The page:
The Power of the Pen, Part II

 

jumbojet

Several years ago I took a trip from Boston to Kuala Lumpur, Malaysia with a connecting flight in London. The first plane landed in London around seven in the morning, right on schedule. I had put a lot of effort into making sure I wouldn’t have a lengthy layover at the airport and was happy that my next flight would leave in about two hours.

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However, as I dragged my bag to another terminal for the connection, I was notified that the flight from London to Malaysia would be delayed. The counter clerk couldn’t tell me how long the delay would be and didn’t have a reason for it. She gave me two meal tickets, redeemable at any restaurant in the airport, and told me to keep a close watch on the departure board for further flight information.

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My anticipated two-hour wait turned into eleven. Weary passengers started to board the plane at six in the evening. Like automatons, we filed into our seats and settled in for the flight.

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I enjoyed my few weeks in Malaysia and flew back home without incident or delay. But as days went by, I started to stew over that delay in London. No apologies, no explanation. To the airline, we were human cargo. At least, that’s how it felt to me. The obligatory meal tickets we were given had done little to relieve the stress and aggravation of the lengthy delay.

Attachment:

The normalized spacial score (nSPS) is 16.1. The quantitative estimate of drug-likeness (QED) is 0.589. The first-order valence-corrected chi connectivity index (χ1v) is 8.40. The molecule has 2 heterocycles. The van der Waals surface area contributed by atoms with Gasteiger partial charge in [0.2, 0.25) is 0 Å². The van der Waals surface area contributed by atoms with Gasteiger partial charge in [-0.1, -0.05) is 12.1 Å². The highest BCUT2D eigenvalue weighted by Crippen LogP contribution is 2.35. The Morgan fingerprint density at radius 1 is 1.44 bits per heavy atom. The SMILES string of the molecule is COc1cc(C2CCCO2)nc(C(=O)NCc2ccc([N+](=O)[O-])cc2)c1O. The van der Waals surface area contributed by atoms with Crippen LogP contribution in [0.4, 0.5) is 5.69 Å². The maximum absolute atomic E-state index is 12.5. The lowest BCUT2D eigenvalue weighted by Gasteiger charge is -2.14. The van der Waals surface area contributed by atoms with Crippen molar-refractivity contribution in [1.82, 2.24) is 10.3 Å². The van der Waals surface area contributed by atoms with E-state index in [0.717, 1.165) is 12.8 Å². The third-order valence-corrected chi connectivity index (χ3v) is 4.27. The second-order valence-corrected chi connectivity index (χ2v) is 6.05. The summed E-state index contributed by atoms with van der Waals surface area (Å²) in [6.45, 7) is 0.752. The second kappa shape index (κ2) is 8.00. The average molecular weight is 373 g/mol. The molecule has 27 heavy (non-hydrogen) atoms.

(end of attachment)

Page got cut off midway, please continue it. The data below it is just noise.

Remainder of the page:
I wrote to the airline to voice my complaint and used a formula that had worked for me in the past:

  • Tell the company what I like about their service. If I’d used them many times, tell them I’ve been a loyal customer.
  • Politely voice my complaint.
  • Suggest a remedy. Tell the company what they can do to satisfy my grievance and restore my faith in their service.

In a nutshell, I told the airline that I’d flown with them many times without incident and had been pleased with their service. Next, I voiced my complaint about the delay and that we were never given a reason for it. For the grand finale, I suggested that since the delay had cost me nine additional hours of what precious little vacation time my employer had given me, that it would be nice if they gave me a free round-trip voucher good for any flight in the United States to help with my next vacation.

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Guess what? It didn’t take long before I received the voucher I’d asked for. Even I was surprised. It had been a long shot to ask for that much compensation, but I was downright pleased about the outcome.

 

 

Sometimes it’s true that you have not because you ask not.

 

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